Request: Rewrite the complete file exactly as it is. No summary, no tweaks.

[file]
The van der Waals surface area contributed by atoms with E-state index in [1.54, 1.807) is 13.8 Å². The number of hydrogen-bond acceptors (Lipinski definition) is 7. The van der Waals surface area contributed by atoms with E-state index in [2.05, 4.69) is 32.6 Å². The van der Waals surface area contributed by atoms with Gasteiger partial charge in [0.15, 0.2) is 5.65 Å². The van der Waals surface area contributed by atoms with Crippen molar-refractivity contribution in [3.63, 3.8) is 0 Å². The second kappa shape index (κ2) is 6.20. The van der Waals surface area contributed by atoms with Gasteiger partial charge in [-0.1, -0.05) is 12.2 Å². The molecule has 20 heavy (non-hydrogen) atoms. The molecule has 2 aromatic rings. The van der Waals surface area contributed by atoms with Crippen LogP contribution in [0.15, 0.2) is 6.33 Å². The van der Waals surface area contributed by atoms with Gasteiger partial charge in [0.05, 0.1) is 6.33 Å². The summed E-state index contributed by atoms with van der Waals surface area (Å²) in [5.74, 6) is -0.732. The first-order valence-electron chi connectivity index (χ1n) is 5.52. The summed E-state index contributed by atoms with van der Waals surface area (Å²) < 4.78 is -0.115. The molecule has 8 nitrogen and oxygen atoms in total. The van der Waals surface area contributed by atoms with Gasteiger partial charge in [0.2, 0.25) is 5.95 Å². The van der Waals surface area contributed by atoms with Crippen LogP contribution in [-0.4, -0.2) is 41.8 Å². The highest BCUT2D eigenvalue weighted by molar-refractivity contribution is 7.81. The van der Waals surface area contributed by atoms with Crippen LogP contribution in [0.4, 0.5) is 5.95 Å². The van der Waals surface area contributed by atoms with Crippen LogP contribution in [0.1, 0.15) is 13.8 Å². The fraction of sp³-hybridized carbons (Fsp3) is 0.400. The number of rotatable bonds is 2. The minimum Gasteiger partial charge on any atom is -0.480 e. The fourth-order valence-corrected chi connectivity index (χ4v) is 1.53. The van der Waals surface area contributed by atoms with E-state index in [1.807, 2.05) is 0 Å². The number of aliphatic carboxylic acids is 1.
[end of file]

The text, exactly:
The van der Waals surface area contributed by atoms with E-state index in [1.54, 1.807) is 13.8 Å². The number of hydrogen-bond acceptors (Lipinski definition) is 7. The van der Waals surface area contributed by atoms with E-state index in [2.05, 4.69) is 32.6 Å². The van der Waals surface area contributed by atoms with Gasteiger partial charge in [0.15, 0.2) is 5.65 Å². The van der Waals surface area contributed by atoms with Crippen molar-refractivity contribution in [3.63, 3.8) is 0 Å². The second kappa shape index (κ2) is 6.20. The van der Waals surface area contributed by atoms with Gasteiger partial charge in [-0.1, -0.05) is 12.2 Å². The molecule has 20 heavy (non-hydrogen) atoms. The molecule has 2 aromatic rings. The van der Waals surface area contributed by atoms with Crippen LogP contribution in [0.15, 0.2) is 6.33 Å². The van der Waals surface area contributed by atoms with Gasteiger partial charge in [0.05, 0.1) is 6.33 Å². The summed E-state index contributed by atoms with van der Waals surface area (Å²) in [5.74, 6) is -0.732. The first-order valence-electron chi connectivity index (χ1n) is 5.52. The summed E-state index contributed by atoms with van der Waals surface area (Å²) < 4.78 is -0.115. The molecule has 8 nitrogen and oxygen atoms in total. The van der Waals surface area contributed by atoms with Gasteiger partial charge in [0.2, 0.25) is 5.95 Å². The van der Waals surface area contributed by atoms with Crippen LogP contribution in [-0.4, -0.2) is 41.8 Å². The highest BCUT2D eigenvalue weighted by molar-refractivity contribution is 7.81. The van der Waals surface area contributed by atoms with Crippen LogP contribution in [0.4, 0.5) is 5.95 Å². The van der Waals surface area contributed by atoms with Crippen LogP contribution in [0.1, 0.15) is 13.8 Å². The fraction of sp³-hybridized carbons (Fsp3) is 0.400. The number of rotatable bonds is 2. The minimum Gasteiger partial charge on any atom is -0.480 e. The fourth-order valence-corrected chi connectivity index (χ4v) is 1.53. The van der Waals surface area contributed by atoms with E-state index in [1.807, 2.05) is 0 Å². The number of aliphatic carboxylic acids is 1.